I am in Madrid to speak at the ICA (Spain’s Institute of Directors) international conference.
As the only native Brit speaking I feel uncomfortable talking about good governance when my own country is making such a hash of its decision making.
And there is a parallel. Our political system is failing its citizens because it promotes conflict between extremes rather than a search for agreement.
Likewise our business system is failing shareholders and stakeholders alike with its perverse insistence on the most adversarial approach. One side demands primacy for shareholders and wrongly claims that the 2006 Companies Act represents shareholder primacy. This provokes an equal but opposite reflex in favour of defending stakeholders and undermining shareholders. What is needed and what the law actually provides for, is that directors see themselves as stewards, elected by shareholders, owing their duty to the company and promoting the company’s success by creating value for and with customers, employees, suppliers and society.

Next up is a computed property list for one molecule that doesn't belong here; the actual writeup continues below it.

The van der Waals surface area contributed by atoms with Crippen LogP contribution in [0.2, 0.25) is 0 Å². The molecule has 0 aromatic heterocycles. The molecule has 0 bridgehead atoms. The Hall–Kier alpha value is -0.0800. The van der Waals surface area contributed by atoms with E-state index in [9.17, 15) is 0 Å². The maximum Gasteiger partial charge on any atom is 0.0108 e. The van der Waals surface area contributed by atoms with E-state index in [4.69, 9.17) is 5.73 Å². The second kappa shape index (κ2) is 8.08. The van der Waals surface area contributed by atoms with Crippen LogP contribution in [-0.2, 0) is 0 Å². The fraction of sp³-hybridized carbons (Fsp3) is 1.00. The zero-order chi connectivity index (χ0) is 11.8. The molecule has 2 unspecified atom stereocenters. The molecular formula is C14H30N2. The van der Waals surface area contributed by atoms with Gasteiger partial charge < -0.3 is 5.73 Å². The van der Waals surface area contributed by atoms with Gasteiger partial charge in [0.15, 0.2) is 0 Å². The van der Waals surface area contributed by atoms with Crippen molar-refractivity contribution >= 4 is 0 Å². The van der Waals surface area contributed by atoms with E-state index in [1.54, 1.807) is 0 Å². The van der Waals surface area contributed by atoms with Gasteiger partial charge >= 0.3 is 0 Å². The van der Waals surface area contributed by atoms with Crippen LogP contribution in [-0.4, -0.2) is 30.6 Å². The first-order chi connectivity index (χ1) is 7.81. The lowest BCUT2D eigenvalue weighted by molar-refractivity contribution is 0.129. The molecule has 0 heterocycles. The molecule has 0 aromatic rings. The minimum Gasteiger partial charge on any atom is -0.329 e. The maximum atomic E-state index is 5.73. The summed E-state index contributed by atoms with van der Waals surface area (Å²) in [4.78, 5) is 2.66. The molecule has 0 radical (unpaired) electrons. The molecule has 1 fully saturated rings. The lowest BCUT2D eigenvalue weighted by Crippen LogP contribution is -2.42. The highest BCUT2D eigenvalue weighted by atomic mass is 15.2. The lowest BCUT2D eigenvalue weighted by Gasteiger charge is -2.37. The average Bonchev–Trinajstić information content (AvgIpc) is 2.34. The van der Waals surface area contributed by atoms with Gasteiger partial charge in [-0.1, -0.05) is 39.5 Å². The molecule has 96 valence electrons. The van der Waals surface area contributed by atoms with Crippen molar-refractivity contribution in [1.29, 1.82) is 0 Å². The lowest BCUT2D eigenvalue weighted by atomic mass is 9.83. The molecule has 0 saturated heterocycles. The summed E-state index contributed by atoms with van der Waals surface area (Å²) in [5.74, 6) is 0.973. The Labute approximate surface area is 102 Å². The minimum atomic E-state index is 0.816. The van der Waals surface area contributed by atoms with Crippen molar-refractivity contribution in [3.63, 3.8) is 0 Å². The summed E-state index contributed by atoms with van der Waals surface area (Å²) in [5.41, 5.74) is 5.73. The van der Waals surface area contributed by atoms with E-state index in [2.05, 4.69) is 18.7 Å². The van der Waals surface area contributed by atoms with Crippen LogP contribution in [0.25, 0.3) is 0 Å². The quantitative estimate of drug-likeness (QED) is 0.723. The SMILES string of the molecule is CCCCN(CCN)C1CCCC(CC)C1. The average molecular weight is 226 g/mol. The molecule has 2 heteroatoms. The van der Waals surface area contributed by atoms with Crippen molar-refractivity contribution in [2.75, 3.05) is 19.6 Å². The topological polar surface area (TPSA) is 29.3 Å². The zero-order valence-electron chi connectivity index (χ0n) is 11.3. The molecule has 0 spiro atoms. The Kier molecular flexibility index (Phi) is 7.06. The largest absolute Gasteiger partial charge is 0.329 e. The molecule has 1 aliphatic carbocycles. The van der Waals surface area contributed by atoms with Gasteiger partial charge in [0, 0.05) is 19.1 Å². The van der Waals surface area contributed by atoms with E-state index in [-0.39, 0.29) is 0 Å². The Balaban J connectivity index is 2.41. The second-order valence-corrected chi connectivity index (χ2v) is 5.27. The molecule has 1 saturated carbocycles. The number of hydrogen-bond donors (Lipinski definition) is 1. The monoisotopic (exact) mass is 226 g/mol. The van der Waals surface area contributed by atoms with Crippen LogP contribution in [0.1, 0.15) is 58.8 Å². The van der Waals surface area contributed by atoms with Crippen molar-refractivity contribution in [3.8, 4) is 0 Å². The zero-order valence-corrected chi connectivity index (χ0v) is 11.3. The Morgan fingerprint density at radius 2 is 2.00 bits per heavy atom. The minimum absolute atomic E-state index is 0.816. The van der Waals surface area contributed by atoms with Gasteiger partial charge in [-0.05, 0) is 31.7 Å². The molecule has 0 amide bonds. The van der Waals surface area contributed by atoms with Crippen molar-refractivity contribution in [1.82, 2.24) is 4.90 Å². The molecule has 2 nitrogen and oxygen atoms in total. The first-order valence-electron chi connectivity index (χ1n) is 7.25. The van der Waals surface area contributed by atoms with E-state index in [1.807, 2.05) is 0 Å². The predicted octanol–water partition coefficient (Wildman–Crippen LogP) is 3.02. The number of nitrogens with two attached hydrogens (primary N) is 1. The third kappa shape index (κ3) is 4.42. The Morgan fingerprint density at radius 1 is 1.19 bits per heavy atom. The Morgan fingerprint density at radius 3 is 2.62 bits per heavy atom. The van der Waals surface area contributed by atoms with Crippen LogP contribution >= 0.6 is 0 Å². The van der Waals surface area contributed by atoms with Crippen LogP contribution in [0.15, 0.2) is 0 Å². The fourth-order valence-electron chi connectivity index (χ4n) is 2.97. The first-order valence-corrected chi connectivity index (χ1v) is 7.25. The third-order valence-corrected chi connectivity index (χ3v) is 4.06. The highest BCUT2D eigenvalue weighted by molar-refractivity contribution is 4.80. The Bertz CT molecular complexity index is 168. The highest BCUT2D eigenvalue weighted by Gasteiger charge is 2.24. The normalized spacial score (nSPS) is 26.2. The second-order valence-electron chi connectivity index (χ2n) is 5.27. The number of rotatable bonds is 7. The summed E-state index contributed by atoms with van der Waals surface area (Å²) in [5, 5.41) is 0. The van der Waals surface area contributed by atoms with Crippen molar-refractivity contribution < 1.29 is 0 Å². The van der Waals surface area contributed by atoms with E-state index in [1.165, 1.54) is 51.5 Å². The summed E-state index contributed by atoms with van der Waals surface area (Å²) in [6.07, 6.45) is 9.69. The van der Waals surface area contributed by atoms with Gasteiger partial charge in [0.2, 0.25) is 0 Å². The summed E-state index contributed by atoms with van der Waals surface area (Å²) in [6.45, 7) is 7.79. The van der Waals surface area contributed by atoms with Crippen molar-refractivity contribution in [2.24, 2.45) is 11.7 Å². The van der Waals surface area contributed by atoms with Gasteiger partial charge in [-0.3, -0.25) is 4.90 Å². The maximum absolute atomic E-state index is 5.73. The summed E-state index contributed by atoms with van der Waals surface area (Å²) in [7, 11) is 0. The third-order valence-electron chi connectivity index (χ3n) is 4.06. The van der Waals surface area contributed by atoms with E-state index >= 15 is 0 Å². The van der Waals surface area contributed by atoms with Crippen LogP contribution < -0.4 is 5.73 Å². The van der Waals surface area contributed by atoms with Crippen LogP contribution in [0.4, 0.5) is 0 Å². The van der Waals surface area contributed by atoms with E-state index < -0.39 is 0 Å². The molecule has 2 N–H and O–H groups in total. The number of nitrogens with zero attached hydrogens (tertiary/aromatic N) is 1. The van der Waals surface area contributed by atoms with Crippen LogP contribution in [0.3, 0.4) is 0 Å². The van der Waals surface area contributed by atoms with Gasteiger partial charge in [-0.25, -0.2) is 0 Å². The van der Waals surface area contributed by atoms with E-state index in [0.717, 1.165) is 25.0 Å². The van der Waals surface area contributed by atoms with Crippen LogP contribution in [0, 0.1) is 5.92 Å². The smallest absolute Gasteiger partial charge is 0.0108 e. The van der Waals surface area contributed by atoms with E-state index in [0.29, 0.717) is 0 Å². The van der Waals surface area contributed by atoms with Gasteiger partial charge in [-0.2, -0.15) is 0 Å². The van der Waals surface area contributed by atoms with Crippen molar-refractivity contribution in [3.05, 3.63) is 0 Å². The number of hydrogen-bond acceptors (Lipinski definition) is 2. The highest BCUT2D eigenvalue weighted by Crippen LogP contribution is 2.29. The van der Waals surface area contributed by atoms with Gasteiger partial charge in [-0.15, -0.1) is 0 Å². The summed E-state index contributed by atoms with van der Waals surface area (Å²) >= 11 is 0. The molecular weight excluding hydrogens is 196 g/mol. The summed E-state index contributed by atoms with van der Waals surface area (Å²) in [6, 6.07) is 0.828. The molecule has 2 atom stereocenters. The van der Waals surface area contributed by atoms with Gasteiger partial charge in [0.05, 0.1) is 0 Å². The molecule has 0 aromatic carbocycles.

It is such common sense but to this day there are still directors, investors, commentators and even regulators in the UK who misunderstand the law.
So in business, as in politics, the search continues for a form of governance and law that helps us discover shared objectives, rather than emphasise our differences.
A stronger spirit of stewardship would help wealth creation and politics alike in serving human purposes.